A poor diet and smoking can lead to premature birth and it is highly likely that if you are carrying multiples then you may well go into premature labour. However for around one third of all births there is no apparent reason why the mother goes into premature labour.

If you go into labour before 35 weeks your doctor is likely to stop your contractions by giving your drugs to delay the birth. If your baby is born before 37 weeks he or she is likely to be placed in an incubator on a special care unit to help with breathing. You will have plenty of opportunity to bond with your baby during these times even if your baby is in an incubator.


Preeclampsia is a common condition that can affect women in the second half of their pregnancy. The symptoms include high blood pressure, swollen limbs and a high concentration of protein in the urine.

Preeclampsia can be a very dangerous condition as it can reduce the amount of blood passing through the placenta which can result in your baby having a low birth weight and other problems.

Do's and Dont's of Pregnancy

  • Do not eat blue-veined cheese, pate and raw eggs.
  • Cut down on your caffeine intake.
  • Try to avoid eating shell fish, tuna, marlin and shark.
  • Alcohol can damage your unborn baby’s brain so if you can’t give it up completely then limit your alcohol intake to one or two units per week.
  • Your sex drive could go one of two ways – either through the roof or you may not fancy it at all. Listen to your body, try positions which are comfortable for you and if you feel any discomfort or you experience bleeding then stop.
  • Bleeding gums are very common during pregnancy so don’t forget to take a trip to you dentist.
  • If you own a dog avoid picking up their poo. If you own a cat give the job of cleaning out their litter tray to someone else.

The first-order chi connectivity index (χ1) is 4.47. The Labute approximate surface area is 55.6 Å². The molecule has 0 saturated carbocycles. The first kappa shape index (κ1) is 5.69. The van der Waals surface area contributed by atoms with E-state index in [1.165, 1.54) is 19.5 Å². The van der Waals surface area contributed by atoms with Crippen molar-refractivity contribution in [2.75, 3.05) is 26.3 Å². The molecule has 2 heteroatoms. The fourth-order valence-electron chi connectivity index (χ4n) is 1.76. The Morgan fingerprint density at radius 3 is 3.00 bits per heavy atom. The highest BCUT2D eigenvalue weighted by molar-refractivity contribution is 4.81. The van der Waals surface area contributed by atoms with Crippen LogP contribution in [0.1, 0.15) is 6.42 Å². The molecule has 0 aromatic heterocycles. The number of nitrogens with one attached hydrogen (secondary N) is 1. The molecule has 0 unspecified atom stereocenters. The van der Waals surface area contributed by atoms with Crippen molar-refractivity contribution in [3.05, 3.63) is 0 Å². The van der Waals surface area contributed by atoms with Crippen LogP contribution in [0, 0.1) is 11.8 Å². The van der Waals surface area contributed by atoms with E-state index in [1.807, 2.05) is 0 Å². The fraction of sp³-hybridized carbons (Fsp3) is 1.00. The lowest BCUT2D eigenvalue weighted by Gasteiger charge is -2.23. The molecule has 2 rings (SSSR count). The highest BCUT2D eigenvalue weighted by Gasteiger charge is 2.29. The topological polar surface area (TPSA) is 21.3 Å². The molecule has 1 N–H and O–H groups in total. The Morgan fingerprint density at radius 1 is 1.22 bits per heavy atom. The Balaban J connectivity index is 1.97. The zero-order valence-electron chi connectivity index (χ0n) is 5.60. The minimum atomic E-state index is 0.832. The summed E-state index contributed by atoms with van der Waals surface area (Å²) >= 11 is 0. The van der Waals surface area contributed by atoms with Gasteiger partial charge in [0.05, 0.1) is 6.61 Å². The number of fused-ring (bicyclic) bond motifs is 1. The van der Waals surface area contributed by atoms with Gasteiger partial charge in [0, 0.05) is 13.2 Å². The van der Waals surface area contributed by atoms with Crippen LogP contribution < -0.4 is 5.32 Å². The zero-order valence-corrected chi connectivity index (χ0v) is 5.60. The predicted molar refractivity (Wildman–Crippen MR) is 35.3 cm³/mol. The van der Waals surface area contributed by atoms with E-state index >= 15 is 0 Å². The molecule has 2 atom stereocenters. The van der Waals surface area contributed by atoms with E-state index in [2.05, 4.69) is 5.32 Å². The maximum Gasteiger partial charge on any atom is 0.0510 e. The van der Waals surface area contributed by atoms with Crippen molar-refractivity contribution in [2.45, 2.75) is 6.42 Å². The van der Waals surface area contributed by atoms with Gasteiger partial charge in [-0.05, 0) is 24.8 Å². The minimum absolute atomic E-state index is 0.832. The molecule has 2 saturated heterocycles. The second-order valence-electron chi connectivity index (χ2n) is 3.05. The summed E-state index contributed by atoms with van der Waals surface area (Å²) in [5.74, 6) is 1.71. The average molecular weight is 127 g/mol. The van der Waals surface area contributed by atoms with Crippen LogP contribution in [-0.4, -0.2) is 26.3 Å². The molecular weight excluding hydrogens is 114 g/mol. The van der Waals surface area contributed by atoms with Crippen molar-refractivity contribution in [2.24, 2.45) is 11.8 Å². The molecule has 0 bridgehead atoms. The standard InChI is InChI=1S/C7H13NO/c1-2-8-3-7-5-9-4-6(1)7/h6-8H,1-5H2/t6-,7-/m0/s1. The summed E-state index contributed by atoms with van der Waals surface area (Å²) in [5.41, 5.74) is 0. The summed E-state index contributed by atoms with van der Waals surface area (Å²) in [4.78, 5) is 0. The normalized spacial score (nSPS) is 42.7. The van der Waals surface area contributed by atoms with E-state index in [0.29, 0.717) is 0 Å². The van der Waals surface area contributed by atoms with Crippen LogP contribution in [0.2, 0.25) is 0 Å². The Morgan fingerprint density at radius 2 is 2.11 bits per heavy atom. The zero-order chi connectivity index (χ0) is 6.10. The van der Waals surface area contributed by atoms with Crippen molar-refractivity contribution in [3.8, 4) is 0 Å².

• Take paracetamol instead of ibuprofen, codeine and aspirin if you experience any aches and pains. Always read the label.


Flying while pregnant

The safest time to fly is the second trimester between 18 – 24 weeks. If you have high blood pressure or a weak cervix you should avoid flying during your pregnancy. Most airlines will allow you to fly up to 34 weeks of pregnancy but check with your airline before you book.

If you do decide to take a trip abroad then make sure you stay hydrated on the flight drinking lots of water and don’t stay sitting for too long.

Exercise & Pregnancy

If you enjoy exercising then there is no need to stop when you find out you are pregnant however you may need to modify the way you exercise or the level of your exercise intensity. Here are some of our tips for exercise during pregnancy:

  • Staying shape will help you get your body back to normal after the birth.
  • Don’t worry about your weight – you will obviously gain weight during pregnancy so stay away from those scales and concentrate on enjoying your exercise and enjoying your new pregnancy body.